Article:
Headache immediately following a head injury usually clears after minutes or days but sometimes headaches may persist for months or rarely years. The long-term headaches are called post-traumatic or post-concussion headaches.
One can understand why headaches may follow a moderate or severe injury to the brain such as a concussion (bruise) or laceration (tear). What has been more difficult to understand and has presented an ongoing controversy are chronic headaches following mild head injuries.
Mild injuries of the brain are characterized as a concussion (a brief disturbance of brain function causing loss of consciousness or transient difficulty in thought processes).
Because the neurological examination after mild head injury is normal and standard tests as well as imaging studies (such as MRI or CT of the head) similarly fail to reveal abnormalities, many thought that the symptoms following mild head injury were psychological.
But microscopic studies have shown disruption of the nerve fibers in the brain due to the stretching or shearing forces of the trauma. Other subtle changes have been noted in brain functioning.
The clinical features of post traumatic headache may vary from one individual to another. Most headaches would be now classified as chronic tension-type headache. These headaches are typically a steady ache affecting both sides of the head and occurring daily or almost everyday. They are of slight to moderate intensity but intermittently, upon this base of low grade headache bouts of severe or moderately severe headache may occur and these often are similar to, if not identical with migraine (one sided throbbing pain associated with nausea and sensitivity to light and noise).
Unfortunately, people who experience post traumatic headaches also experience other symptoms of the post-traumatic or post-concussion syndrome. There may be other neurological symptoms such as dizziness, ringing in the ears, vague blurring of vision, psychological symptoms occur such as depression, anxiety, personality change, disturbance in sleep, and impairment libido.
Finally, people with the post-concussion syndrome have changes in their mental functioning, primarily difficulty in concentration, inability to work efficiently and associated difficulty maintaining attention and retaining memory.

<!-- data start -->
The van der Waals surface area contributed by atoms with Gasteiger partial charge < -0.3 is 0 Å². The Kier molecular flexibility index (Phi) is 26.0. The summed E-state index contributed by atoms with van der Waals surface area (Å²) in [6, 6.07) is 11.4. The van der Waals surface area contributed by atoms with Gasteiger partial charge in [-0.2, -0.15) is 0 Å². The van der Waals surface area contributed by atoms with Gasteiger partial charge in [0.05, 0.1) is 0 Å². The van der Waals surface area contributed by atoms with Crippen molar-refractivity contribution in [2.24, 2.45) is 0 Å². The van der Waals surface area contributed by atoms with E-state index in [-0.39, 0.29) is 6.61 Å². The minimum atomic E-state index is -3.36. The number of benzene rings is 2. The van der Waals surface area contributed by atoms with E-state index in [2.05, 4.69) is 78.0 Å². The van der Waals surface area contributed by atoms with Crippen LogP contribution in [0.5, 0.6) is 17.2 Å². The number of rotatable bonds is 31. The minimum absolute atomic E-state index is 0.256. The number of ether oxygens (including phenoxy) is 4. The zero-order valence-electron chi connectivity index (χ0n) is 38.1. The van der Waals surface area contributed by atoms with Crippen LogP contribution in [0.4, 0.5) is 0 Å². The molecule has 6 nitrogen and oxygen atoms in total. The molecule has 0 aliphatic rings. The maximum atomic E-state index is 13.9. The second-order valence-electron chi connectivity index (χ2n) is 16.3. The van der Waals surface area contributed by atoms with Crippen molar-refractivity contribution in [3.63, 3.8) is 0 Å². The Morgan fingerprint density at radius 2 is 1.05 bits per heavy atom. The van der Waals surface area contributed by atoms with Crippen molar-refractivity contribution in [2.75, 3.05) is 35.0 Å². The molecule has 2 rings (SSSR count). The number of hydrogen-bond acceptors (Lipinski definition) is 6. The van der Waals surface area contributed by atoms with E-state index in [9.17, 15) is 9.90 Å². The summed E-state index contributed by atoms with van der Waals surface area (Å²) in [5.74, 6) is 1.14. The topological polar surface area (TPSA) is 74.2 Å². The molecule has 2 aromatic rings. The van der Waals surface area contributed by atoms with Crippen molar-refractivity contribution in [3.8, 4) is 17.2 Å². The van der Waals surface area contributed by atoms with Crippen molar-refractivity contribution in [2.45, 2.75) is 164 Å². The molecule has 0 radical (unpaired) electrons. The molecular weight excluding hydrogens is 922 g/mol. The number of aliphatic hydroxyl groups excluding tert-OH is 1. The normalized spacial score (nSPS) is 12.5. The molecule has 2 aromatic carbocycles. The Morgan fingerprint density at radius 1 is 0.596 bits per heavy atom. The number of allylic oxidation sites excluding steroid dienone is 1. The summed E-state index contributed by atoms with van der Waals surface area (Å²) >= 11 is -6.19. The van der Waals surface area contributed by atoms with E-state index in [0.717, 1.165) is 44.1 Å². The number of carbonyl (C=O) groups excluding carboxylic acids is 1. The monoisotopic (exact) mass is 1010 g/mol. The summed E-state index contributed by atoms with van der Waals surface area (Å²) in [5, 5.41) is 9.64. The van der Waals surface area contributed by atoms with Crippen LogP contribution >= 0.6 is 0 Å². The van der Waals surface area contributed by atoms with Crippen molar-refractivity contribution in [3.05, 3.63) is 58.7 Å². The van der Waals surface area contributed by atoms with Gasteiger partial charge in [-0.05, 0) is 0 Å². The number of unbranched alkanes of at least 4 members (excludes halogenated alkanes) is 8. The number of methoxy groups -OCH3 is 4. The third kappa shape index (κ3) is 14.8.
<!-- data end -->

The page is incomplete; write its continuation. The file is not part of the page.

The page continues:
The treatment of post-traumatic headache, as well as other features of the post-traumatic syndrome is symptomatic. That is each symptom is treated individually because, unfortunately, there is no medication that will alter the underlying disturbance in the brain.
Most often treatment of the chronic tension-type headache consists of such medications as the tricyclic antidepressants (for example amitriptyline). These agents not only diminish depression but also decrease pain.
The periodic worsening of headaches, if they have characteristics of migraine, are treated with typical migraine medications (for example, sumatriptan for an acute attack).
Non-drug methods of therapy are also advisable. Healthy habits should be encouraged by elimination of nicotine and alcohol, by recommendations for regularity with regard to sleep and meal time and by exercise at least every other day. Relaxation techniques may be helpful. These can be learned by biofeedback techniques as well as by such methods as meditation.
Last but not least is attention to psychological factors. The family, friends, and employer or teacher should be educated so the fact that headaches are not purely psychological but have a basis related to the disturbed structure and chemical functions of the brain. A psychologist may be helpful in teaching pain coping techniques and in treating the psychological symptoms that are part of the post-traumatic syndrome.
Fortunately, most headaches following head injury gradually taper off within the first three to six months. Even those unfortunate individuals who experience symptoms much longer can be helped.